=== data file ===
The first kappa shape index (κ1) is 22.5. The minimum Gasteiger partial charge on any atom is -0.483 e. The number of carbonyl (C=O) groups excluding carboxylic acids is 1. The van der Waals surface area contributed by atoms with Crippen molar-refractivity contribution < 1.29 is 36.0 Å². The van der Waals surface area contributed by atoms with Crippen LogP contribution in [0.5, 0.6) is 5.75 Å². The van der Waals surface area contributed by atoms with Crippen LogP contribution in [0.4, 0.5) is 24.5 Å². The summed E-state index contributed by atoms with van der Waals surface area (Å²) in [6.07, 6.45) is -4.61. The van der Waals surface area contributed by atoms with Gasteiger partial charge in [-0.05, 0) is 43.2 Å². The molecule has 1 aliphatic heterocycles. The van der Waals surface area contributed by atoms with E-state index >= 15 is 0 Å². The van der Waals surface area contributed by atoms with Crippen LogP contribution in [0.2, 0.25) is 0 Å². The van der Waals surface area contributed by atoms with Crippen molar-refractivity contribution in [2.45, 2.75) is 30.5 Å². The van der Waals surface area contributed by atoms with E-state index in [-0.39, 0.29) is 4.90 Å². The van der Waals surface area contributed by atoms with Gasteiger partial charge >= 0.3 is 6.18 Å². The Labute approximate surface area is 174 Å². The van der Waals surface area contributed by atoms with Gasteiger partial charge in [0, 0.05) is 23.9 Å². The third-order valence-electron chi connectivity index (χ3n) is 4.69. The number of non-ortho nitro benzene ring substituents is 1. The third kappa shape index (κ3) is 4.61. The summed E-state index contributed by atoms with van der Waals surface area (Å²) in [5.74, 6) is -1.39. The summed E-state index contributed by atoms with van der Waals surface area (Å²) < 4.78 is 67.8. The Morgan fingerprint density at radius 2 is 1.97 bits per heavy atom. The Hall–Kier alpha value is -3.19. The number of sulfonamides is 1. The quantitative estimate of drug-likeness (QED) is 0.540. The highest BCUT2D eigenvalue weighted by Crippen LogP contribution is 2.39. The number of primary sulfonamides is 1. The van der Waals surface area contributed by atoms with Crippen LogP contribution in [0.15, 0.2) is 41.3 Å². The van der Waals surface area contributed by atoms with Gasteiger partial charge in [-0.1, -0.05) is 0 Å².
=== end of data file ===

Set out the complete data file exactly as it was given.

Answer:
The first kappa shape index (κ1) is 22.5. The minimum Gasteiger partial charge on any atom is -0.483 e. The number of carbonyl (C=O) groups excluding carboxylic acids is 1. The van der Waals surface area contributed by atoms with Crippen molar-refractivity contribution < 1.29 is 36.0 Å². The van der Waals surface area contributed by atoms with Crippen LogP contribution in [0.5, 0.6) is 5.75 Å². The van der Waals surface area contributed by atoms with Crippen LogP contribution in [0.4, 0.5) is 24.5 Å². The summed E-state index contributed by atoms with van der Waals surface area (Å²) in [6.07, 6.45) is -4.61. The van der Waals surface area contributed by atoms with Gasteiger partial charge in [-0.05, 0) is 43.2 Å². The molecule has 1 aliphatic heterocycles. The van der Waals surface area contributed by atoms with E-state index >= 15 is 0 Å². The van der Waals surface area contributed by atoms with Crippen LogP contribution in [0.2, 0.25) is 0 Å². The van der Waals surface area contributed by atoms with Crippen molar-refractivity contribution in [2.45, 2.75) is 30.5 Å². The van der Waals surface area contributed by atoms with E-state index in [-0.39, 0.29) is 4.90 Å². The van der Waals surface area contributed by atoms with Gasteiger partial charge >= 0.3 is 6.18 Å². The Labute approximate surface area is 174 Å². The van der Waals surface area contributed by atoms with Gasteiger partial charge in [0, 0.05) is 23.9 Å². The third-order valence-electron chi connectivity index (χ3n) is 4.69. The number of non-ortho nitro benzene ring substituents is 1. The third kappa shape index (κ3) is 4.61. The summed E-state index contributed by atoms with van der Waals surface area (Å²) in [5.74, 6) is -1.39. The summed E-state index contributed by atoms with van der Waals surface area (Å²) < 4.78 is 67.8. The Morgan fingerprint density at radius 2 is 1.97 bits per heavy atom. The Hall–Kier alpha value is -3.19. The number of sulfonamides is 1. The quantitative estimate of drug-likeness (QED) is 0.540. The highest BCUT2D eigenvalue weighted by Crippen LogP contribution is 2.39. The number of primary sulfonamides is 1. The van der Waals surface area contributed by atoms with Crippen LogP contribution in [0.15, 0.2) is 41.3 Å². The van der Waals surface area contributed by atoms with Gasteiger partial charge in [-0.1, -0.05) is 0 Å².